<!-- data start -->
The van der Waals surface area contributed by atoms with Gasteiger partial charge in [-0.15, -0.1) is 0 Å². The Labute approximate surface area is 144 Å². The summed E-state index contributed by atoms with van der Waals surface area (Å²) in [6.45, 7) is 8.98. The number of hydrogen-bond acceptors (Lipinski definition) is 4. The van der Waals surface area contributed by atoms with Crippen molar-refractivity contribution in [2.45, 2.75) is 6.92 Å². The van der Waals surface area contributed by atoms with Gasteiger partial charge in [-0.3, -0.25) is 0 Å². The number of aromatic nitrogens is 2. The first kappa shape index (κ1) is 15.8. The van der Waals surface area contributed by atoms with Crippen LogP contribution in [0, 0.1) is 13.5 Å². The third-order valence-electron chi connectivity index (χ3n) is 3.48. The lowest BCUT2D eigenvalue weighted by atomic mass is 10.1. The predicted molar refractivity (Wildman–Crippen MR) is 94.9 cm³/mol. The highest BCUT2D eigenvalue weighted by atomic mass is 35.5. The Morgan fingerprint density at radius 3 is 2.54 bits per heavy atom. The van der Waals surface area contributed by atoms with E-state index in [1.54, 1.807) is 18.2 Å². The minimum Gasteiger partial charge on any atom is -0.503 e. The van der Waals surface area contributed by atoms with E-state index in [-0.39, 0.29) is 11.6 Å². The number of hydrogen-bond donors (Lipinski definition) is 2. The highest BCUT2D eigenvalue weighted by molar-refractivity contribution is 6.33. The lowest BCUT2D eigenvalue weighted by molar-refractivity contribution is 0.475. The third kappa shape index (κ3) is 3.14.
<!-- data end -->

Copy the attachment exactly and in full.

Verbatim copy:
The van der Waals surface area contributed by atoms with Gasteiger partial charge in [-0.15, -0.1) is 0 Å². The Labute approximate surface area is 144 Å². The summed E-state index contributed by atoms with van der Waals surface area (Å²) in [6.45, 7) is 8.98. The number of hydrogen-bond acceptors (Lipinski definition) is 4. The van der Waals surface area contributed by atoms with Crippen molar-refractivity contribution in [2.45, 2.75) is 6.92 Å². The van der Waals surface area contributed by atoms with Gasteiger partial charge in [-0.3, -0.25) is 0 Å². The number of aromatic nitrogens is 2. The first kappa shape index (κ1) is 15.8. The van der Waals surface area contributed by atoms with Crippen LogP contribution in [0, 0.1) is 13.5 Å². The third-order valence-electron chi connectivity index (χ3n) is 3.48. The lowest BCUT2D eigenvalue weighted by atomic mass is 10.1. The predicted molar refractivity (Wildman–Crippen MR) is 94.9 cm³/mol. The highest BCUT2D eigenvalue weighted by atomic mass is 35.5. The Morgan fingerprint density at radius 3 is 2.54 bits per heavy atom. The van der Waals surface area contributed by atoms with E-state index in [1.54, 1.807) is 18.2 Å². The minimum Gasteiger partial charge on any atom is -0.503 e. The van der Waals surface area contributed by atoms with E-state index in [-0.39, 0.29) is 11.6 Å². The number of hydrogen-bond donors (Lipinski definition) is 2. The highest BCUT2D eigenvalue weighted by molar-refractivity contribution is 6.33. The lowest BCUT2D eigenvalue weighted by molar-refractivity contribution is 0.475. The third kappa shape index (κ3) is 3.14.